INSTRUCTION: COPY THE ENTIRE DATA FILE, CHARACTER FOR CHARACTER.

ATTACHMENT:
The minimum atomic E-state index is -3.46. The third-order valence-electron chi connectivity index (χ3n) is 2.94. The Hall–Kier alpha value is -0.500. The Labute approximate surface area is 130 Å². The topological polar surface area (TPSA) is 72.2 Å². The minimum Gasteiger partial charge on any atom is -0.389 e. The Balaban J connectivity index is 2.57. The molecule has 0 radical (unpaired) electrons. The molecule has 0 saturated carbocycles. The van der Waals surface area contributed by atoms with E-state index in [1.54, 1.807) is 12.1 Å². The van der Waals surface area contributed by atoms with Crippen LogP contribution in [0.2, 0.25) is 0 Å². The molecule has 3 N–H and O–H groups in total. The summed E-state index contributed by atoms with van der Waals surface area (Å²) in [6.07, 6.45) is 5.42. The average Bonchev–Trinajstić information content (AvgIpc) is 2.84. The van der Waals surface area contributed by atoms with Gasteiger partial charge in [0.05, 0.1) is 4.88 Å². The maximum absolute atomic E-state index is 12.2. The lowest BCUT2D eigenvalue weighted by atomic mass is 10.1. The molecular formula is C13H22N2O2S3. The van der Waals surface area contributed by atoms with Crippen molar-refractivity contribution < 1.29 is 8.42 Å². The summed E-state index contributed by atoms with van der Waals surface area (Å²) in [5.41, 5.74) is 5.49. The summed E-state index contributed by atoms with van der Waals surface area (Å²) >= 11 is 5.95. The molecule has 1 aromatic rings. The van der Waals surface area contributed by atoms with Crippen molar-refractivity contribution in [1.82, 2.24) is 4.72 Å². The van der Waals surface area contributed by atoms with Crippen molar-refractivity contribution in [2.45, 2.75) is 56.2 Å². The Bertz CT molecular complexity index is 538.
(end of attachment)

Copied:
The minimum atomic E-state index is -3.46. The third-order valence-electron chi connectivity index (χ3n) is 2.94. The Hall–Kier alpha value is -0.500. The Labute approximate surface area is 130 Å². The topological polar surface area (TPSA) is 72.2 Å². The minimum Gasteiger partial charge on any atom is -0.389 e. The Balaban J connectivity index is 2.57. The molecule has 0 radical (unpaired) electrons. The molecule has 0 saturated carbocycles. The van der Waals surface area contributed by atoms with E-state index in [1.54, 1.807) is 12.1 Å². The van der Waals surface area contributed by atoms with Crippen LogP contribution in [0.2, 0.25) is 0 Å². The molecule has 3 N–H and O–H groups in total. The summed E-state index contributed by atoms with van der Waals surface area (Å²) in [6.07, 6.45) is 5.42. The average Bonchev–Trinajstić information content (AvgIpc) is 2.84. The van der Waals surface area contributed by atoms with Gasteiger partial charge in [0.05, 0.1) is 4.88 Å². The maximum absolute atomic E-state index is 12.2. The lowest BCUT2D eigenvalue weighted by atomic mass is 10.1. The molecular formula is C13H22N2O2S3. The van der Waals surface area contributed by atoms with Crippen molar-refractivity contribution < 1.29 is 8.42 Å². The summed E-state index contributed by atoms with van der Waals surface area (Å²) in [5.41, 5.74) is 5.49. The summed E-state index contributed by atoms with van der Waals surface area (Å²) >= 11 is 5.95. The molecule has 1 aromatic rings. The van der Waals surface area contributed by atoms with Crippen molar-refractivity contribution in [1.82, 2.24) is 4.72 Å². The van der Waals surface area contributed by atoms with Crippen molar-refractivity contribution in [2.45, 2.75) is 56.2 Å². The Bertz CT molecular complexity index is 538.